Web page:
SAN FRANCISCO (KCBS)— The demands of justice for Amilcar Perez-Lopez, the 21-year-old Guatemalan man shot and killed by two San Francisco police officers last month continued outside City Hall on Wednesday.
Faith leaders and community members decided to file a complaint with the city’s Office of Citizen Complaints in hopes that an independent investigation into the shooting will be conducted.READ MORE: UPDATE: All Lanes of Westbound I-580 In Oakland Reopen Following Police Activity
Community members have disputed the police version of events that led up to Perez-Lopez’s death on February 26th and rejected a police allegation that Perez-Lopez was trying to steal a bicycle at the time of the shooting.
San Francisco Chronicle reported that neighbors of Perez-Lopez talked to witnesses who were interviewed and that none of them support the police version of the story that Perez-Lopez was trying to steal the man’s bicycle.
SFPD Chief Greg Suhr stood by the police version at a town-hall meeting March 2nd at Cesar Chavez Elementary School, but friends and neighbors gave a conflicting story that Perez-Lopez was the victim, knew the man who owned the bicycle and was trying to get his cell phone back from him.
Perez-Lopez’ two roommates spoke out for the first time at a vigil held for the victim on Saturday, March 7th. Mission Local reported that the roommates, who are facing eviction, spoke in Spanish about the fears of giving police eyewitness statements if their version of the story is drastically different.
According to police, a 911 call came in at 9:44 p.m. on February 26th and the reporting party told a 911 dispatcher that a male was running with a knife, heading down Folsom Street toward 25th Street. The witness told the dispatcher that the person was chasing after another male.
Police said two plainclothes officers arrived on scene at 9:46 p.m., at which point they allegedly saw a man armed with a knife.
The two officers drew their firearms and ordered the suspect to drop the knife. The officers, who police said had their department-issued stars visible on their clothes, fired at the suspect.
At 9:47 p.m., the reporting party told the dispatcher that shots were heard at the scene.
Police said the officers fired at Perez-Lopez six times and then requested an ambulance at 9:48 p.m., but he was pronounced dead at the scene.
At Wednesday’s City Hall gathering, leaders of Christian, Muslim, Jewish and other religious groups rallied to address what they described as a history of abuse by police in the community.
The Rev. Richard Smith, a pastor at St. John the Evangelist Episcopal Church in the Mission District said that if Perez-Lopez’s death was an isolated event, he might not be so angry, but said that the death toll is adding up and indicative of a much larger pattern of abuse by police.
Smith noted the death of Alex Nieto, who was killed by San Francisco police on March 21st, 2014.READ MORE: Oakland School Board Discusses Reinstating Popular Police Mentoring Program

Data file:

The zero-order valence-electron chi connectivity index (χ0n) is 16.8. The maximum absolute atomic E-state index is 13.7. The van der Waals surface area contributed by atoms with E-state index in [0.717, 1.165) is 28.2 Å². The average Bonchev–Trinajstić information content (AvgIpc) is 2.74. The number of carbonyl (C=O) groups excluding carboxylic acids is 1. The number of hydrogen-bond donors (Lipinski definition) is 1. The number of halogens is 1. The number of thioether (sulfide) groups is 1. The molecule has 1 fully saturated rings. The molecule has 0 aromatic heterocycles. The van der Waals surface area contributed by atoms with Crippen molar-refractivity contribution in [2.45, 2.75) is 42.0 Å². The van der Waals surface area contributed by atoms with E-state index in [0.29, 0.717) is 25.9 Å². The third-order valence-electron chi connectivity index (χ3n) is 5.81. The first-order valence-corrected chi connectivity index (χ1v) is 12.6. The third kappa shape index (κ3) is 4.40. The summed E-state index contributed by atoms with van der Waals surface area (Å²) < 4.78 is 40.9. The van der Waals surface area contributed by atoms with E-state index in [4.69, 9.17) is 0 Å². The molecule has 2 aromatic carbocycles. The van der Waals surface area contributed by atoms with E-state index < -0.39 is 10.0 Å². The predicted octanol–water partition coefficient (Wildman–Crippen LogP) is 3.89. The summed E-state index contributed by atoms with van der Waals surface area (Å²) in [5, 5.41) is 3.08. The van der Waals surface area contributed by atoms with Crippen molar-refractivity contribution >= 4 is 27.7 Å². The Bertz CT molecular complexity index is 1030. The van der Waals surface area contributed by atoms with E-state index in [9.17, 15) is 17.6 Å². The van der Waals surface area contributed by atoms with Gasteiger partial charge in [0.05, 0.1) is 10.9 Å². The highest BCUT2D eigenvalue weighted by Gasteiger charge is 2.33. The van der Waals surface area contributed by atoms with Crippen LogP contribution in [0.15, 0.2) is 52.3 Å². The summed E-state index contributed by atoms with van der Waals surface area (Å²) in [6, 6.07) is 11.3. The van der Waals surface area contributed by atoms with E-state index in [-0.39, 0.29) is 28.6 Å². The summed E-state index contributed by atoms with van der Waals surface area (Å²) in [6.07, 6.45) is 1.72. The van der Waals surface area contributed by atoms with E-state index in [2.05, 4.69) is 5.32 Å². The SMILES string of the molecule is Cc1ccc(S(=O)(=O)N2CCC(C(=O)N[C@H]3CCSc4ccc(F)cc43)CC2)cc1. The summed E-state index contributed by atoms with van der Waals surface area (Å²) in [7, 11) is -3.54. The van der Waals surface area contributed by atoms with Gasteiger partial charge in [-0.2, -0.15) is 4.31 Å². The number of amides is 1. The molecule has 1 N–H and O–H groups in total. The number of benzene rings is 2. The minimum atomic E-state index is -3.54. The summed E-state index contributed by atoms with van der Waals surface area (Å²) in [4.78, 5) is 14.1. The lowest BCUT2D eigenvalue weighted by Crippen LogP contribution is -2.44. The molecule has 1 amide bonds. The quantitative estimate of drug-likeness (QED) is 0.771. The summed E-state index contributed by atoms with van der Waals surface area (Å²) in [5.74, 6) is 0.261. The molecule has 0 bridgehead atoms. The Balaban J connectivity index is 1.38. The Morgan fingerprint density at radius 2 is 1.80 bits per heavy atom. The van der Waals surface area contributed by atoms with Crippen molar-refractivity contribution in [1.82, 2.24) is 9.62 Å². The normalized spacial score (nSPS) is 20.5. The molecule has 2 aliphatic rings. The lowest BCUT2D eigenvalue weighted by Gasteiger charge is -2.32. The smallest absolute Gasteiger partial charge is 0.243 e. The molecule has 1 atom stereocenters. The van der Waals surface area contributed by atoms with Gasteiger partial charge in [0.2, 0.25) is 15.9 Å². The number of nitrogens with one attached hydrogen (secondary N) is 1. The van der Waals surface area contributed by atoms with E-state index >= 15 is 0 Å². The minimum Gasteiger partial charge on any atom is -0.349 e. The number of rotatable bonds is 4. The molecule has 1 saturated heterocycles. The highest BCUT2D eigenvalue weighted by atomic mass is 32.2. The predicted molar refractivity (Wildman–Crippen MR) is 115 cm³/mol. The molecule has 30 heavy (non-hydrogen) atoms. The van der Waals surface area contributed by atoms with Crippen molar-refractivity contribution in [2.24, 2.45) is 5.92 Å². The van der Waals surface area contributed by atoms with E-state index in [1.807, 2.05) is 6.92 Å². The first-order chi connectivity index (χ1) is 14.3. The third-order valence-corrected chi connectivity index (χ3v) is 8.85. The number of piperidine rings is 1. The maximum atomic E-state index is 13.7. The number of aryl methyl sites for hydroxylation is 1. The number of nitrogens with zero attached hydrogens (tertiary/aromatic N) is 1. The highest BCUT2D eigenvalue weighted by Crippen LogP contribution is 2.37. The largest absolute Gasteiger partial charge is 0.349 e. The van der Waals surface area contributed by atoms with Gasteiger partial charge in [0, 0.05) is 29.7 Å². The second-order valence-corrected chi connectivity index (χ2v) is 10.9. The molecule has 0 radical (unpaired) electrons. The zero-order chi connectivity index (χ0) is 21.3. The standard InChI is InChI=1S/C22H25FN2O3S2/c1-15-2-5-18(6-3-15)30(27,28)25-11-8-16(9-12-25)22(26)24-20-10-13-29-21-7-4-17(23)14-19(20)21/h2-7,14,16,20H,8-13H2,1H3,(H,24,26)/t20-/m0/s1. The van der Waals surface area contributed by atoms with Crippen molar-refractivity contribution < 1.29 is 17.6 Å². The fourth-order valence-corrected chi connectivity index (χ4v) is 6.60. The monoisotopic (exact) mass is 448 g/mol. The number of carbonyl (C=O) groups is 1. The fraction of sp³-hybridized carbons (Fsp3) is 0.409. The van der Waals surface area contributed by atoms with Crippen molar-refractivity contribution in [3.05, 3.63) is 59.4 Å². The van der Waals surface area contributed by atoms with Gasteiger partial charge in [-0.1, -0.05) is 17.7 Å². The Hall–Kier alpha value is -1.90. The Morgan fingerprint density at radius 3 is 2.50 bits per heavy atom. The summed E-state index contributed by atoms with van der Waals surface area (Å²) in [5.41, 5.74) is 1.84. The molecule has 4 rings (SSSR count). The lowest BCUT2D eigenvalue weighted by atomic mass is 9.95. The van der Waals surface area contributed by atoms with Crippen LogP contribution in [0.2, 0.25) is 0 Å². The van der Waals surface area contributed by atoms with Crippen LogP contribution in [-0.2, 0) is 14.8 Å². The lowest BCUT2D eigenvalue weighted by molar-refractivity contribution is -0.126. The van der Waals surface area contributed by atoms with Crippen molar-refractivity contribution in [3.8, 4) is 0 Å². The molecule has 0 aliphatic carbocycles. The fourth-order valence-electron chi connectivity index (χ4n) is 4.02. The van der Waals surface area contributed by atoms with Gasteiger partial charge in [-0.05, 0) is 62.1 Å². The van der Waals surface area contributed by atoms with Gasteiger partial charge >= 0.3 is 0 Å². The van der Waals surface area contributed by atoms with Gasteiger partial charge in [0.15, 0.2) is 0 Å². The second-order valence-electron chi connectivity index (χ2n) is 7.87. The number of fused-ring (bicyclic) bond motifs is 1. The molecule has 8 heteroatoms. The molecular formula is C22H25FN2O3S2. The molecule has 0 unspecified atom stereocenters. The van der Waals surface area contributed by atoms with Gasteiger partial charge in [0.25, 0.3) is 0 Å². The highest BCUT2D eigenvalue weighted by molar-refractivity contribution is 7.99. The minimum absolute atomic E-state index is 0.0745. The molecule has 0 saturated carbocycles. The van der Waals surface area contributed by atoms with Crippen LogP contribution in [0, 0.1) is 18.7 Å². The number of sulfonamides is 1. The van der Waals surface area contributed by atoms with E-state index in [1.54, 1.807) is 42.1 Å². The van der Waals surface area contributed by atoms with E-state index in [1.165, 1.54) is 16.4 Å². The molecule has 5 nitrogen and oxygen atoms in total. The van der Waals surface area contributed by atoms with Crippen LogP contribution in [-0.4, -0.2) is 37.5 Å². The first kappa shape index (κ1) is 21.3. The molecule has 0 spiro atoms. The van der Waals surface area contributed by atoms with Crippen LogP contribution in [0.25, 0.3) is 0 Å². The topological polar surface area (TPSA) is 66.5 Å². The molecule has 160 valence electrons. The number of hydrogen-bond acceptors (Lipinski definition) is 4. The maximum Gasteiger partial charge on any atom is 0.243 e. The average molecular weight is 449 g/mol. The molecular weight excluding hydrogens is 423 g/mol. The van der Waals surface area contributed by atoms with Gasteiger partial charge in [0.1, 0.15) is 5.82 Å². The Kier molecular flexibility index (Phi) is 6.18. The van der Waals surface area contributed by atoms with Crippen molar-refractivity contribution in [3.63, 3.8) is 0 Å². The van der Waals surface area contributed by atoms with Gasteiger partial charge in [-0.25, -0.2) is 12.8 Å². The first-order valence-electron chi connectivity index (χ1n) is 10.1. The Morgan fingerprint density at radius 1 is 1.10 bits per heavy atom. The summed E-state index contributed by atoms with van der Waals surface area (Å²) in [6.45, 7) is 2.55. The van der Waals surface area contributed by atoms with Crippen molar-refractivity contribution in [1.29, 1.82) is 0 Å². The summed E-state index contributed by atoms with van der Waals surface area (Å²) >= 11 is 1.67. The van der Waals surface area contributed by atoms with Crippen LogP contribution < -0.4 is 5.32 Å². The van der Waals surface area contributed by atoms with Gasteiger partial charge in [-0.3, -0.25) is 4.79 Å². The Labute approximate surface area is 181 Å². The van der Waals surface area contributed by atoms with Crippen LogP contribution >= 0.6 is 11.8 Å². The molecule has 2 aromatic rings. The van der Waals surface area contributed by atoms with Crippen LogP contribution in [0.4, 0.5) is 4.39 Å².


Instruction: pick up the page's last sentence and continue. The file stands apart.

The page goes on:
“It’s time for a change, this has got to stop,” Smith said.
San Francisco police have identified Craig Tiffe and Eric Reboli as the police officers who shot and killed Perez-Lopez.
Smith said he isn’t expecting an indictment, but is hoping to apply pressure in an effort to stop law enforcement’s “unchecked abuse of power.”
As faith leaders marked the steps of City Hall with ashes, Smith urged the San Francisco Police Department to repent during the Christian observance of Lent.
Imam Abu Qadir Al-amin, a religious leader at the San Francisco Muslim Community Center, said he believes that law enforcement’s systemic use of force and discrimination needs to be addressed.
He said many people in the community are afraid of the Police Department and don’t see it police in a positive light.
“We don’t feel as though we are equally protected by the law,” he said.
The complaint with the OCC states that the officers who approached Perez-Lopez the night of the shooting failed to provide him with an interpreter, despite his limited English proficiency. The complaint alleges that the failure to provide an interpreter may have contributed to the shooting.
The complaint also asks for an investigation into whether the plainclothes officers’ badges were clearly displayed, whether the officers’ interactions with Perez-Lopez were within the limitations imposed on plainclothes officers, whether they clearly issued commands to him and whether they used de-escalation tactics before fatally shooting him.
The complaint alleges that based on an eyewitness account of the incident, Perez-Lopez dropped the knife prior to being shot.
Community members are also asking police for more information about the person who claimed Perez-Lopez was trying to steal his bike, as well as information about why police handcuffed the alleged victim at the scene.
Officers Tiffe and Reboli were placed on paid administrative leave during an investigation into the shooting by the Police Department’s homicide detail and internal affairs division and the San Francisco District Attorney’s Office, according to police.MORE NEWS: Supply Chain Crisis: Shipping Industry Leaders Meet In San Francisco, Warn Backlog To Stretch Long Past Holidays
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